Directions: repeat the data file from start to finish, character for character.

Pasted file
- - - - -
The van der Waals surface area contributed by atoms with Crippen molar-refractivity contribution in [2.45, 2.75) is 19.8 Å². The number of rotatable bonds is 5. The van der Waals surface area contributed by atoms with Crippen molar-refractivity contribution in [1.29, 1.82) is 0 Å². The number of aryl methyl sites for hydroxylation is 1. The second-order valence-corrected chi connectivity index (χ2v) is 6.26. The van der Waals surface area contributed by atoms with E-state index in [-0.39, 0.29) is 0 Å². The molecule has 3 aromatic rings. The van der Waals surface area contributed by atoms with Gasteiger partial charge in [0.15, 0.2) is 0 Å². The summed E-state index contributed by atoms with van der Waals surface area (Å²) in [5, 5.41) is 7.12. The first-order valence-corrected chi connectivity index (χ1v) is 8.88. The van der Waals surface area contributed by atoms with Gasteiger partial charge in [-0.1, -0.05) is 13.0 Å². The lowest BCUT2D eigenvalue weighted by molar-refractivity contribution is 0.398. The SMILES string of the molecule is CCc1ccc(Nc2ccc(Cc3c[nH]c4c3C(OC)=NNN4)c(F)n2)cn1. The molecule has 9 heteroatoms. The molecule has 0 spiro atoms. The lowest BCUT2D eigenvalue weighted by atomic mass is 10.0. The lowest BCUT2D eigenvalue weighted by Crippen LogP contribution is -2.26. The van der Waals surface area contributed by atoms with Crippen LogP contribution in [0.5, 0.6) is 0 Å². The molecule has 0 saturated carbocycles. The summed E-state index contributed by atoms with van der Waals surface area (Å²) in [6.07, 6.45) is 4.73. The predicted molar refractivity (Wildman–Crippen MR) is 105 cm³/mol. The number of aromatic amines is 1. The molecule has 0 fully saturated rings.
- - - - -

The van der Waals surface area contributed by atoms with Crippen molar-refractivity contribution in [2.45, 2.75) is 19.8 Å². The number of rotatable bonds is 5. The van der Waals surface area contributed by atoms with Crippen molar-refractivity contribution in [1.29, 1.82) is 0 Å². The number of aryl methyl sites for hydroxylation is 1. The second-order valence-corrected chi connectivity index (χ2v) is 6.26. The van der Waals surface area contributed by atoms with E-state index in [-0.39, 0.29) is 0 Å². The molecule has 3 aromatic rings. The van der Waals surface area contributed by atoms with Gasteiger partial charge in [0.15, 0.2) is 0 Å². The summed E-state index contributed by atoms with van der Waals surface area (Å²) in [5, 5.41) is 7.12. The first-order valence-corrected chi connectivity index (χ1v) is 8.88. The van der Waals surface area contributed by atoms with Gasteiger partial charge in [-0.1, -0.05) is 13.0 Å². The lowest BCUT2D eigenvalue weighted by molar-refractivity contribution is 0.398. The SMILES string of the molecule is CCc1ccc(Nc2ccc(Cc3c[nH]c4c3C(OC)=NNN4)c(F)n2)cn1. The molecule has 9 heteroatoms. The molecule has 0 spiro atoms. The lowest BCUT2D eigenvalue weighted by atomic mass is 10.0. The lowest BCUT2D eigenvalue weighted by Crippen LogP contribution is -2.26. The van der Waals surface area contributed by atoms with Crippen LogP contribution in [0.5, 0.6) is 0 Å². The molecule has 0 saturated carbocycles. The summed E-state index contributed by atoms with van der Waals surface area (Å²) in [6.07, 6.45) is 4.73. The predicted molar refractivity (Wildman–Crippen MR) is 105 cm³/mol. The number of aromatic amines is 1. The molecule has 0 fully saturated rings.